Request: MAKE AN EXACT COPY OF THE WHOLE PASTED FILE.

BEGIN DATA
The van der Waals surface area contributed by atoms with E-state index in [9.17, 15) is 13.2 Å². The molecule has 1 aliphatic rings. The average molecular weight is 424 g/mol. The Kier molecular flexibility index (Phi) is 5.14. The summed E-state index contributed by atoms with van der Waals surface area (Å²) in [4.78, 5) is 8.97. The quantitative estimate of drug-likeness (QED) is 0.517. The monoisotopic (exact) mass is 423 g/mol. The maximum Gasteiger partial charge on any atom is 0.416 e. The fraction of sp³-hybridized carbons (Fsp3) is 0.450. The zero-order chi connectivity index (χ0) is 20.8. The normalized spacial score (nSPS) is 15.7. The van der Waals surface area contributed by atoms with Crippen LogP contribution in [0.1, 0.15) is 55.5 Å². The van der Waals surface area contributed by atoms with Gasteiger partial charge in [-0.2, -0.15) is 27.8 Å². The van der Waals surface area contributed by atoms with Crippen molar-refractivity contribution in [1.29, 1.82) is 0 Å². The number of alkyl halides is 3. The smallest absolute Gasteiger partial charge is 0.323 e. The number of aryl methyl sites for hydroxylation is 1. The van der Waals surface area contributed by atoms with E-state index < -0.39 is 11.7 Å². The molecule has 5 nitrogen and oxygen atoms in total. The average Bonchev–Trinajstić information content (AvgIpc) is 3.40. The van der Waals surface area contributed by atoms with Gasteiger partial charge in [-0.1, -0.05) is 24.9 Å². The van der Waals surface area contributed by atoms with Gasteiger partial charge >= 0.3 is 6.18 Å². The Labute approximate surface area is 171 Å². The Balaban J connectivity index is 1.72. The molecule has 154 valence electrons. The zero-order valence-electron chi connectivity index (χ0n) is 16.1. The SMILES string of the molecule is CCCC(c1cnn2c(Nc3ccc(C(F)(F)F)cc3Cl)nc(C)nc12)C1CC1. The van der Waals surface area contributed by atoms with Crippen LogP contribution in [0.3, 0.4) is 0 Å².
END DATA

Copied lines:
The van der Waals surface area contributed by atoms with E-state index in [9.17, 15) is 13.2 Å². The molecule has 1 aliphatic rings. The average molecular weight is 424 g/mol. The Kier molecular flexibility index (Phi) is 5.14. The summed E-state index contributed by atoms with van der Waals surface area (Å²) in [4.78, 5) is 8.97. The quantitative estimate of drug-likeness (QED) is 0.517. The monoisotopic (exact) mass is 423 g/mol. The maximum Gasteiger partial charge on any atom is 0.416 e. The fraction of sp³-hybridized carbons (Fsp3) is 0.450. The zero-order chi connectivity index (χ0) is 20.8. The normalized spacial score (nSPS) is 15.7. The van der Waals surface area contributed by atoms with Crippen LogP contribution in [0.1, 0.15) is 55.5 Å². The van der Waals surface area contributed by atoms with Gasteiger partial charge in [-0.2, -0.15) is 27.8 Å². The van der Waals surface area contributed by atoms with Crippen molar-refractivity contribution in [1.29, 1.82) is 0 Å². The number of alkyl halides is 3. The smallest absolute Gasteiger partial charge is 0.323 e. The number of aryl methyl sites for hydroxylation is 1. The van der Waals surface area contributed by atoms with E-state index < -0.39 is 11.7 Å². The molecule has 5 nitrogen and oxygen atoms in total. The average Bonchev–Trinajstić information content (AvgIpc) is 3.40. The van der Waals surface area contributed by atoms with Gasteiger partial charge in [-0.1, -0.05) is 24.9 Å². The van der Waals surface area contributed by atoms with Gasteiger partial charge >= 0.3 is 6.18 Å². The Labute approximate surface area is 171 Å². The Balaban J connectivity index is 1.72. The molecule has 154 valence electrons. The zero-order valence-electron chi connectivity index (χ0n) is 16.1. The SMILES string of the molecule is CCCC(c1cnn2c(Nc3ccc(C(F)(F)F)cc3Cl)nc(C)nc12)C1CC1. The van der Waals surface area contributed by atoms with Crippen LogP contribution in [0.3, 0.4) is 0 Å².